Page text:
The most important battle simply cannot be left out of this story. It is they story of how CedarLight fought for and won a tax exemption for one-half the property of CedarLight Center in 2003. CedarLight had been trying to gain our legally entitled exemption from MD state property tax for CedarLight Center for a number of years. Our progress had always depended on how much time we had to pursue it and time is something we’ve never had much of. In 2003 we took it all the way. Our initial request was denied and all help from the tax appeals office ceased after we were asked if our church professed a belief in the God of Abraham (clearly illegal). It looked like it was going to be a long uphill battle. We requested and received from ADF Leadership, affidavits stating that CedarLight Grove/Center was in fact a church and legal in the eyes of the federal government & the state. We appealed the denial of our initial request and expected to plead our case in Aug/Sept 2003. Well as the wheels of the government move slower than a speeding snail, our appeal date was set for Wed, December 17, 2003. We spent that time between, preparing and gathering every possible document, picture, or letter which could be used as evidence for our case. The day before we held a reiki share/healing class at which we took the opportunity to do a guided visualization into the appeals board the next day. We filled the scene with healing/ balancing energy for fairness, justice and most of all open minds.
Wednesday morning found thirteen Druids marching in most professional array through the pouring rain and the downtown Baltimore traffic to the appointed place and time. Like the ancient Celts in their best, most fearsome battle gear, we stormed the fort determined to emerge victorious. We filled every seat in the small appeals board room and when “the State vs. Cedarlight Grove” was announced we stood in unison. The board chairman looked surprised and said, “All of you?” Myself and founding member/senior druid emeritus, Will Pierson, were sworn in and I will defer now to the notes and comments of the other Grove Members in the audience as I was on the ‘hot seat’.

Ruby wrote: I sat down about a half hour early, and so heard the 2 cases before ours. This was helpful because the Associate Director of the Department of Assessments (DoA) cited two cases that I think are relevant to us although not favorably. Both had individuals living on property which would otherwise be tax exempt but due to the rent collected and Baltimore City Law, they were not. They are pertinent to the CLC case due to our two upstairs apartments being rented out to provide funding for the center. The DoA Director cited “recent litigation” they had won in court where the argument was that while a “house of public worship” is not taxable, property owned by the church but used for “marginal purposes” is taxable. The other case, from 982, was Bosley Methodist Church Cemetery vs.. Board. In this case, the Cemetery was appealing the tax on the caretaker’s house. The ruling was that while the cemetery was not taxable, the caretaker’s house was because it was a private residence.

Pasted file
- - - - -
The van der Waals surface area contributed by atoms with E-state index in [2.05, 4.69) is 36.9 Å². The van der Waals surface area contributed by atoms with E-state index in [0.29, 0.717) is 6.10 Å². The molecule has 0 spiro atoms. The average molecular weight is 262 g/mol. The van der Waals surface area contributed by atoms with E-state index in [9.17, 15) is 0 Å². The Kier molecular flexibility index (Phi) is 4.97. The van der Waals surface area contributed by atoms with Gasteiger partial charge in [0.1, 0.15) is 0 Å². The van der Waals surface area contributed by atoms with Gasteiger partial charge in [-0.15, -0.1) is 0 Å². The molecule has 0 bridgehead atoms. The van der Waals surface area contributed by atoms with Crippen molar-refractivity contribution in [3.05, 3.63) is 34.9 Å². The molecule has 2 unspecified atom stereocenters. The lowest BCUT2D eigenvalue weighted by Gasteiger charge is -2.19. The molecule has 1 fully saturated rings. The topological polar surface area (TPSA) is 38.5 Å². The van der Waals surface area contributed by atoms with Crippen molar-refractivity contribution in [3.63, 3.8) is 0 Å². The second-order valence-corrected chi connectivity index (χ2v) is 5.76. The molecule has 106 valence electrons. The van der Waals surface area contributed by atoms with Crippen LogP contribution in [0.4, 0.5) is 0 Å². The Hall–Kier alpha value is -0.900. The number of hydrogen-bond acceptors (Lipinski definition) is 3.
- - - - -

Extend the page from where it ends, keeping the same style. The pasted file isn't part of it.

Our hearing started with a description of the property. CedarLight Center is a detached house that is divided into 4 apartments. Originally, the Grove used only 1 of the 4 apartments as an area of public worship. However, the entire downstairs of the house has been used as Grove space since 07/01/03, the date relevant to this hearing. The two upstairs apartments are rented by the Grove to help pay the mortgage. The Grove went into the hearing prepared to accept a 50% tax exemption, though we consider the upstairs apartments to be our parsonage. If the Senior Druid wanted to live there, it would be hers. As it is, she doesn’t need it so she’s agreed to rent it out for the Grove. However, it is income and the apartments are not open to the public. The examiners and the assessors were shown photographs of both the inside and outside of the property, including the sanctuary in the backyard and the altars inside. The lawyer from the State asked Caryn to point out how the 4 apartments were accessed. In discussing the upstairs apartments, the parsonage argument was made.

Phobos wrote: I was absolutely delighted with how well the meeting progressed today with the Baltimore City Tax Appeals Board. Will was incredibly well-prepared for the event, and it was quickly evident to the appeals board that CLG was competent, organized, and unshakably resolute in its conviction to obtain the same tax relief benefits afforded to mainstream religious groups by our beloved Constitution. The appeals board and the representing attorney searched for evidence of uncertainty, insecurity, and intimidation in both Will and Caryn’s testimonies, and came up piteously short.